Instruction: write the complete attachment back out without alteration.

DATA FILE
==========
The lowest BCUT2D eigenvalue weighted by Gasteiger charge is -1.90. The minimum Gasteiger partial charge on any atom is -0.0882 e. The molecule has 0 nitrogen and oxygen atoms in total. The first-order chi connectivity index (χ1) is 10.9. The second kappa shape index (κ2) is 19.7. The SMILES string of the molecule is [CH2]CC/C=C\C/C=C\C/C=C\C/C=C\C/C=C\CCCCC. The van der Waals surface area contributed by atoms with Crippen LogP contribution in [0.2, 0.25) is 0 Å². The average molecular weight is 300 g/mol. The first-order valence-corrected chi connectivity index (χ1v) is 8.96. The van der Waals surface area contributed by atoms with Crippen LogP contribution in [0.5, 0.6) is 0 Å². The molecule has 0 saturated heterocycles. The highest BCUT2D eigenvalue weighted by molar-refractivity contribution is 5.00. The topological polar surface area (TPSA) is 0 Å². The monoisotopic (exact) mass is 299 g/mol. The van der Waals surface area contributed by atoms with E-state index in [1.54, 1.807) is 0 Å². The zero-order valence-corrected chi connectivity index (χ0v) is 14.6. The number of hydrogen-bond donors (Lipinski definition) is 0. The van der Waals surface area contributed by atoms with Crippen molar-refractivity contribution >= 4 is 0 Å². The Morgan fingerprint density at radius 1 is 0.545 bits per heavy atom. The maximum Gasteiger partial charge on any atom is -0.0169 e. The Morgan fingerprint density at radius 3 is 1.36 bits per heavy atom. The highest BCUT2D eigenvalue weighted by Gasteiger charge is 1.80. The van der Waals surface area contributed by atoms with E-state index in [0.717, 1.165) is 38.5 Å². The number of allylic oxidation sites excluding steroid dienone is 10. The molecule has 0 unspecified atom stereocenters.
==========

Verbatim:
The lowest BCUT2D eigenvalue weighted by Gasteiger charge is -1.90. The minimum Gasteiger partial charge on any atom is -0.0882 e. The molecule has 0 nitrogen and oxygen atoms in total. The first-order chi connectivity index (χ1) is 10.9. The second kappa shape index (κ2) is 19.7. The SMILES string of the molecule is [CH2]CC/C=C\C/C=C\C/C=C\C/C=C\C/C=C\CCCCC. The van der Waals surface area contributed by atoms with Crippen LogP contribution in [0.2, 0.25) is 0 Å². The average molecular weight is 300 g/mol. The first-order valence-corrected chi connectivity index (χ1v) is 8.96. The van der Waals surface area contributed by atoms with Crippen LogP contribution in [0.5, 0.6) is 0 Å². The molecule has 0 saturated heterocycles. The highest BCUT2D eigenvalue weighted by molar-refractivity contribution is 5.00. The topological polar surface area (TPSA) is 0 Å². The monoisotopic (exact) mass is 299 g/mol. The van der Waals surface area contributed by atoms with E-state index in [1.54, 1.807) is 0 Å². The zero-order valence-corrected chi connectivity index (χ0v) is 14.6. The number of hydrogen-bond donors (Lipinski definition) is 0. The van der Waals surface area contributed by atoms with Crippen molar-refractivity contribution >= 4 is 0 Å². The Morgan fingerprint density at radius 1 is 0.545 bits per heavy atom. The maximum Gasteiger partial charge on any atom is -0.0169 e. The Morgan fingerprint density at radius 3 is 1.36 bits per heavy atom. The highest BCUT2D eigenvalue weighted by Gasteiger charge is 1.80. The van der Waals surface area contributed by atoms with E-state index in [0.717, 1.165) is 38.5 Å². The number of allylic oxidation sites excluding steroid dienone is 10. The molecule has 0 unspecified atom stereocenters.